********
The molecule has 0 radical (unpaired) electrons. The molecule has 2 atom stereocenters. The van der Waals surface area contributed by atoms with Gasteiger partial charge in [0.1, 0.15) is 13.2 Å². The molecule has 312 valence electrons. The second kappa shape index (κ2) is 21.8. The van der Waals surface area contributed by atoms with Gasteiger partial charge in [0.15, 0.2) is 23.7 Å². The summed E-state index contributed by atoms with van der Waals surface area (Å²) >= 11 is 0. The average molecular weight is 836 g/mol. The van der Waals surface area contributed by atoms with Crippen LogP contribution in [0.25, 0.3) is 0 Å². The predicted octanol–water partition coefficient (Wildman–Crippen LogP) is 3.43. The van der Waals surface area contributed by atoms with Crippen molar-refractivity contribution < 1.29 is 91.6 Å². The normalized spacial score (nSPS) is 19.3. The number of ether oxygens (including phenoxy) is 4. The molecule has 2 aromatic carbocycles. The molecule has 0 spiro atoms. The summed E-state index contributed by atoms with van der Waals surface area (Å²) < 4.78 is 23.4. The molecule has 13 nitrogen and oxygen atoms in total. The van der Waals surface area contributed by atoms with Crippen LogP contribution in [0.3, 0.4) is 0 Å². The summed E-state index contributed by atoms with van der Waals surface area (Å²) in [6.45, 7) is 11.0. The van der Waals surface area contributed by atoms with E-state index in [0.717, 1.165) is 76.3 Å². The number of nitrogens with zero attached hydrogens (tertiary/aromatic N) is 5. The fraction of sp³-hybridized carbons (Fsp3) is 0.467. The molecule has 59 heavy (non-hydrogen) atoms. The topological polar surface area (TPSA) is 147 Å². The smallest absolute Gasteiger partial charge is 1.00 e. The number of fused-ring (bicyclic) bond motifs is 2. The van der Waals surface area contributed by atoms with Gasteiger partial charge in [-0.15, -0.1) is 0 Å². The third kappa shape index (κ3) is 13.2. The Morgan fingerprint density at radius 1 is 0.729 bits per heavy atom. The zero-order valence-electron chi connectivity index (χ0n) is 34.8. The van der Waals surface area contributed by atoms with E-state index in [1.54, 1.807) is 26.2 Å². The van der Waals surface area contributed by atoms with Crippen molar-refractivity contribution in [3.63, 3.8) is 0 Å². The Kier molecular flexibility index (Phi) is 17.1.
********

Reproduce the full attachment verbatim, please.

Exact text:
The molecule has 0 radical (unpaired) electrons. The molecule has 2 atom stereocenters. The van der Waals surface area contributed by atoms with Gasteiger partial charge in [0.1, 0.15) is 13.2 Å². The molecule has 312 valence electrons. The second kappa shape index (κ2) is 21.8. The van der Waals surface area contributed by atoms with Gasteiger partial charge in [0.15, 0.2) is 23.7 Å². The summed E-state index contributed by atoms with van der Waals surface area (Å²) >= 11 is 0. The average molecular weight is 836 g/mol. The van der Waals surface area contributed by atoms with Crippen LogP contribution in [0.25, 0.3) is 0 Å². The predicted octanol–water partition coefficient (Wildman–Crippen LogP) is 3.43. The van der Waals surface area contributed by atoms with Crippen molar-refractivity contribution < 1.29 is 91.6 Å². The normalized spacial score (nSPS) is 19.3. The number of ether oxygens (including phenoxy) is 4. The molecule has 2 aromatic carbocycles. The molecule has 0 spiro atoms. The summed E-state index contributed by atoms with van der Waals surface area (Å²) < 4.78 is 23.4. The molecule has 13 nitrogen and oxygen atoms in total. The van der Waals surface area contributed by atoms with Crippen LogP contribution in [0.3, 0.4) is 0 Å². The summed E-state index contributed by atoms with van der Waals surface area (Å²) in [6.45, 7) is 11.0. The van der Waals surface area contributed by atoms with E-state index in [0.717, 1.165) is 76.3 Å². The number of nitrogens with zero attached hydrogens (tertiary/aromatic N) is 5. The fraction of sp³-hybridized carbons (Fsp3) is 0.467. The molecule has 59 heavy (non-hydrogen) atoms. The topological polar surface area (TPSA) is 147 Å². The smallest absolute Gasteiger partial charge is 1.00 e. The number of fused-ring (bicyclic) bond motifs is 2. The van der Waals surface area contributed by atoms with Gasteiger partial charge in [-0.15, -0.1) is 0 Å². The third kappa shape index (κ3) is 13.2. The Morgan fingerprint density at radius 1 is 0.729 bits per heavy atom. The zero-order valence-electron chi connectivity index (χ0n) is 34.8. The van der Waals surface area contributed by atoms with E-state index in [1.54, 1.807) is 26.2 Å². The van der Waals surface area contributed by atoms with Crippen molar-refractivity contribution in [3.63, 3.8) is 0 Å². The Kier molecular flexibility index (Phi) is 17.1.